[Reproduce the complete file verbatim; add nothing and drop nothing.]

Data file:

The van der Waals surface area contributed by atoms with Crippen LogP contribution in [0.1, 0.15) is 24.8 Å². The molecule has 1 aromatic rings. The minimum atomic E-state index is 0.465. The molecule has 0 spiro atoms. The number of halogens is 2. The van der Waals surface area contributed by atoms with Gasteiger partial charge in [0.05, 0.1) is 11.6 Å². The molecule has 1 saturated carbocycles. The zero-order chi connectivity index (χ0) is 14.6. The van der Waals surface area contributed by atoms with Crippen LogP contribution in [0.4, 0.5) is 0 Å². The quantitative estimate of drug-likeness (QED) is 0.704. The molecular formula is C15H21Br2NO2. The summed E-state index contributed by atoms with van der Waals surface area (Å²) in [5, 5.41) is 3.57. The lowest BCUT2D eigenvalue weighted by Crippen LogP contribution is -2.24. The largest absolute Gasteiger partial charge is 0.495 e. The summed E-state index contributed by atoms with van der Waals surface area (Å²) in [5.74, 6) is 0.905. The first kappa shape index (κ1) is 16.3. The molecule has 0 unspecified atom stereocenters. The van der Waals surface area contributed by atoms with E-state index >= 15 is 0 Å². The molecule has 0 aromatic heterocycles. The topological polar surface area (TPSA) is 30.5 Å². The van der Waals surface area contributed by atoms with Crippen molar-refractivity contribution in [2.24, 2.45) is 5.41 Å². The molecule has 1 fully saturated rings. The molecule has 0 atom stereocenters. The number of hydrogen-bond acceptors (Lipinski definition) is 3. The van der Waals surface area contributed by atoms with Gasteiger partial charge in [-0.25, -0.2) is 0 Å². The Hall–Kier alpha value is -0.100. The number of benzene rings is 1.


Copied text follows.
The van der Waals surface area contributed by atoms with Crippen LogP contribution in [0.1, 0.15) is 24.8 Å². The molecule has 1 aromatic rings. The minimum atomic E-state index is 0.465. The molecule has 0 spiro atoms. The number of halogens is 2. The van der Waals surface area contributed by atoms with Gasteiger partial charge in [0.05, 0.1) is 11.6 Å². The molecule has 1 saturated carbocycles. The zero-order chi connectivity index (χ0) is 14.6. The van der Waals surface area contributed by atoms with Crippen LogP contribution in [0.4, 0.5) is 0 Å². The quantitative estimate of drug-likeness (QED) is 0.704. The molecular formula is C15H21Br2NO2. The summed E-state index contributed by atoms with van der Waals surface area (Å²) in [5, 5.41) is 3.57. The lowest BCUT2D eigenvalue weighted by Crippen LogP contribution is -2.24. The largest absolute Gasteiger partial charge is 0.495 e. The summed E-state index contributed by atoms with van der Waals surface area (Å²) in [5.74, 6) is 0.905. The first kappa shape index (κ1) is 16.3. The molecule has 0 unspecified atom stereocenters. The van der Waals surface area contributed by atoms with E-state index >= 15 is 0 Å². The molecule has 0 aromatic heterocycles. The topological polar surface area (TPSA) is 30.5 Å². The van der Waals surface area contributed by atoms with Crippen molar-refractivity contribution in [2.24, 2.45) is 5.41 Å². The molecule has 1 fully saturated rings. The molecule has 0 atom stereocenters. The number of hydrogen-bond acceptors (Lipinski definition) is 3. The van der Waals surface area contributed by atoms with Gasteiger partial charge in [-0.25, -0.2) is 0 Å². The Hall–Kier alpha value is -0.100. The number of benzene rings is 1.